and now she’s awake

I swam through the darkness, always upward, my eyes open,
seeing ahead through the streaming dark water.
On the other side, the wavering image of my father, smiling,
holding my eyes as I swam to him.
We both knew the joy of my kicks and wriggles,
my speed in the water,
my delight at finding myself here,
and once more, a girl.
We shared that delight in my strength, that rejoicing,
and felt as one the split second I swam through my reflection,
held as a twist of the wind on the water,
when I reached through the surface to touch him.
For a split second my baby blues and my broad smile overlay his,
and each saw through the others eyes.
I touched his face; his rough beard and my chubby fingers met
and the love never wavered while
the wind sang the song it sings: of having and holding,
finding and releasing, letting go and losing,
finding and touching and singing again.

This entry was posted in ada corinna, home for a few days, sleeping babies, with rest the poetry returns. Bookmark the permalink.

13 Responses to and now she’s awake

  1. amuirin says:

    sometimes I’m half tempted to keep *you* whatever *you* are here, try to pin you to the page

    so you’ll give more of this.

    I guess I’ve learned very little about butterflies.


  2. rick mobbs says:

    amuirin, I’m always afraid the dry times will just go on and on. So it is always amazing how with a little rest and time the juices start to flow again and the words and images start trying to work their way out. Thanks for noticing and asking for more.

    You too, jo.


  3. marlowe44 says:

    Ah, the old Rickster wordsmithing again, ain’t life sweet? One of these days we will be treated to a new painting as you find the time, and the urge comes upon you.

    This is a touching, strong, enigmatic piece of poetry. You have packed so much into it, paean to fathers, yours, yourself, ours–you knock my knickers off with lines like/holding my eyes as I swam to him/ and /held as a twist of the wind on the water/; with those multilayered concepts of mirror imagery, life, dreams, memories, really powerfully put. As we men age, and we shave in the mirror, it is interesting to see our fathers in our faces, and sometimes grandfathers. Thanks for kicking up the old Muse, and laying down some heart and hope and memory.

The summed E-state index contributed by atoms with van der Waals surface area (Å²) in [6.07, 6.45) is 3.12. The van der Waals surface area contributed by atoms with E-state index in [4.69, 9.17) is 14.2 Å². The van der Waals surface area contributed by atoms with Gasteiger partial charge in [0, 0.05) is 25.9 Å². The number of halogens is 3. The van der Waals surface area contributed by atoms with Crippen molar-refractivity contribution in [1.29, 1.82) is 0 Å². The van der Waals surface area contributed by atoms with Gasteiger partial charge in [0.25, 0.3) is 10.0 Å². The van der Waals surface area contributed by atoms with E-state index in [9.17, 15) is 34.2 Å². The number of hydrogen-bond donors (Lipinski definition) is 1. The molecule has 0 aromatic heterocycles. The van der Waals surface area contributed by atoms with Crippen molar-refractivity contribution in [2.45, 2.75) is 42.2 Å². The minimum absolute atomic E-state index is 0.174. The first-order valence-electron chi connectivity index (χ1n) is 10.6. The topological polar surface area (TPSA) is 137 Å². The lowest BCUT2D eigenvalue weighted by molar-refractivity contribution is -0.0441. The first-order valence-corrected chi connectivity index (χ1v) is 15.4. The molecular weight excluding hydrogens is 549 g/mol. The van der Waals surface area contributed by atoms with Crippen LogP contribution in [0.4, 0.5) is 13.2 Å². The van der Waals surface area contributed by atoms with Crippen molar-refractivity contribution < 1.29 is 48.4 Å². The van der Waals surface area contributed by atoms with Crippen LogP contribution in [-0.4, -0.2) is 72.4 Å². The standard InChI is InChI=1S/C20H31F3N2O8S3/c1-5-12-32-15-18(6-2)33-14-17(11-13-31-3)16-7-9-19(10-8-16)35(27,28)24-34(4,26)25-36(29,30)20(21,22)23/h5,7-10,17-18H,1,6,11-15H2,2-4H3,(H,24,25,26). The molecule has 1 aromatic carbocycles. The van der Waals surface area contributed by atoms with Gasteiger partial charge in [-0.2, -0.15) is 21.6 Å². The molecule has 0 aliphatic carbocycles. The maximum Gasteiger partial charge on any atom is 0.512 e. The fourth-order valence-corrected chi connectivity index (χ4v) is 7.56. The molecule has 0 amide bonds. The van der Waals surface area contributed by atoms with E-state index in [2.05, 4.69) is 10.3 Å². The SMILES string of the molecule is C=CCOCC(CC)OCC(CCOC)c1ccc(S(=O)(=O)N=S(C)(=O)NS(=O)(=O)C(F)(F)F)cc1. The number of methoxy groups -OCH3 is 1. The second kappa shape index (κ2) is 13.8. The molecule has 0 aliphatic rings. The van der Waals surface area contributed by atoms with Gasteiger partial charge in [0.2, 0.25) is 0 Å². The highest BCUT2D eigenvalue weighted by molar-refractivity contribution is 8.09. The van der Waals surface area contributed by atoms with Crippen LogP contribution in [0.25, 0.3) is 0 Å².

4. annieepoetry says:

    This is awesome Rick. The sound and meaning are great. It surprises me every time you write and share a poem. I think you are a better poet than most who call themselves poets. Such glorious sound and meaning in perfection….. I want to rant and rave about how delicate and well timed….blah blah. Good Job.
    For everyone who calls themselves a poet who reads Rick’s blog -take heed and see what simple beauty is possible.


  5. janetleigh says:

    Beautifully written, Rick. Yes, it’s me, back from my hellish hiatus, ready to think, read and take-in again all things beautiful, pure, and awe-inspiring. Like your world. Boy, has Ada grown! She’s beautiful – and she’s gonna be a concert pianist, sayeth Madame Oracle! {{{hugs}}


  6. enigma says:

    Ah, rest and time, those magic ingrediants.
    She is beautiful, lots of love and everything else from me.


  7. damyantig says:

    Lovely words, Rick.


  8. Christine says:

    What a treasure!


  9. Marinkina says:

    Пора переименовать блог, присвоив название связанное с доменами 🙂 может хватит про них?


  10. johemmant says:

    hello—–ooooo, there’s an echo


  11. marlowe44 says:

    Hey Rickiticki: It’s been like ten weeks since we read some new stuff from youse. You certainly were not kidding when you announced that you had some life to catch up on. Hope that is going well for you. Thanks for dropping in on my blog, and reading my poem in the interim. Miss you, pal.



  12. Hi Rick: Checking the links on my site with your turn to get the visit. Haven’t seen much from you lately. Are you okay? This poem is fantastic. Thanks for the baby journey, one would have to be reborn to really appreciate it but I think you have caused me to think back to my own birth. I’ll enjoy this the next time around. Regards, Don


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